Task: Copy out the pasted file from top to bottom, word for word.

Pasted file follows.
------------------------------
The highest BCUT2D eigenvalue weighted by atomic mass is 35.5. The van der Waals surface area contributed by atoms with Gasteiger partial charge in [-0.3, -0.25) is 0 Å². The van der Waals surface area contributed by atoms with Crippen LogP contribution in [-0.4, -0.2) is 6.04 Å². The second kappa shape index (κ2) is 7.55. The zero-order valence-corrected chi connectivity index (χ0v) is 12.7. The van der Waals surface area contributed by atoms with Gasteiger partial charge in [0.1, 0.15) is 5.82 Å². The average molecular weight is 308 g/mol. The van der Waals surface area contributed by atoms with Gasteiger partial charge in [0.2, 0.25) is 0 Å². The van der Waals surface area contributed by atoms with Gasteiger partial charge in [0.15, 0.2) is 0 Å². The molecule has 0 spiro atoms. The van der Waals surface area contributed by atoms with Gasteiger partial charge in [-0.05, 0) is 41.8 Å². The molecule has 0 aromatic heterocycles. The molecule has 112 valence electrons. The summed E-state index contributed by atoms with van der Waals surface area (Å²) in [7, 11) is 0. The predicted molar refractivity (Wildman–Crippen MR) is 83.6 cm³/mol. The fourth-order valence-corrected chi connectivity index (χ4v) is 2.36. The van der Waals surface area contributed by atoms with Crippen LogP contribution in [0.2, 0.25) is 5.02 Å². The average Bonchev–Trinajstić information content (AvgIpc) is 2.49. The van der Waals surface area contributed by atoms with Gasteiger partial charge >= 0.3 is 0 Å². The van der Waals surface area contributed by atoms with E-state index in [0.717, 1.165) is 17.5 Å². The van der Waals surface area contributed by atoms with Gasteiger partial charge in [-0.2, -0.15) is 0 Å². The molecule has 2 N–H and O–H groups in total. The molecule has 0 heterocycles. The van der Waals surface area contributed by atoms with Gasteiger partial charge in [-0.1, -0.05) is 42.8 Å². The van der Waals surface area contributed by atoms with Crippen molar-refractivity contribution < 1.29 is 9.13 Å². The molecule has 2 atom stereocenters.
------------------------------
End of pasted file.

The highest BCUT2D eigenvalue weighted by atomic mass is 35.5. The van der Waals surface area contributed by atoms with Gasteiger partial charge in [-0.3, -0.25) is 0 Å². The van der Waals surface area contributed by atoms with Crippen LogP contribution in [-0.4, -0.2) is 6.04 Å². The second kappa shape index (κ2) is 7.55. The zero-order valence-corrected chi connectivity index (χ0v) is 12.7. The van der Waals surface area contributed by atoms with Gasteiger partial charge in [0.1, 0.15) is 5.82 Å². The average molecular weight is 308 g/mol. The van der Waals surface area contributed by atoms with Gasteiger partial charge in [0.2, 0.25) is 0 Å². The van der Waals surface area contributed by atoms with Gasteiger partial charge in [0.15, 0.2) is 0 Å². The molecule has 0 spiro atoms. The van der Waals surface area contributed by atoms with Gasteiger partial charge in [-0.05, 0) is 41.8 Å². The molecule has 0 aromatic heterocycles. The molecule has 112 valence electrons. The summed E-state index contributed by atoms with van der Waals surface area (Å²) in [7, 11) is 0. The predicted molar refractivity (Wildman–Crippen MR) is 83.6 cm³/mol. The fourth-order valence-corrected chi connectivity index (χ4v) is 2.36. The van der Waals surface area contributed by atoms with Crippen LogP contribution in [0.2, 0.25) is 5.02 Å². The average Bonchev–Trinajstić information content (AvgIpc) is 2.49. The van der Waals surface area contributed by atoms with Gasteiger partial charge >= 0.3 is 0 Å². The van der Waals surface area contributed by atoms with E-state index in [0.717, 1.165) is 17.5 Å². The van der Waals surface area contributed by atoms with Gasteiger partial charge in [-0.2, -0.15) is 0 Å². The molecule has 2 N–H and O–H groups in total. The molecule has 0 heterocycles. The van der Waals surface area contributed by atoms with Gasteiger partial charge in [-0.1, -0.05) is 42.8 Å². The van der Waals surface area contributed by atoms with Crippen molar-refractivity contribution < 1.29 is 9.13 Å². The molecule has 2 atom stereocenters.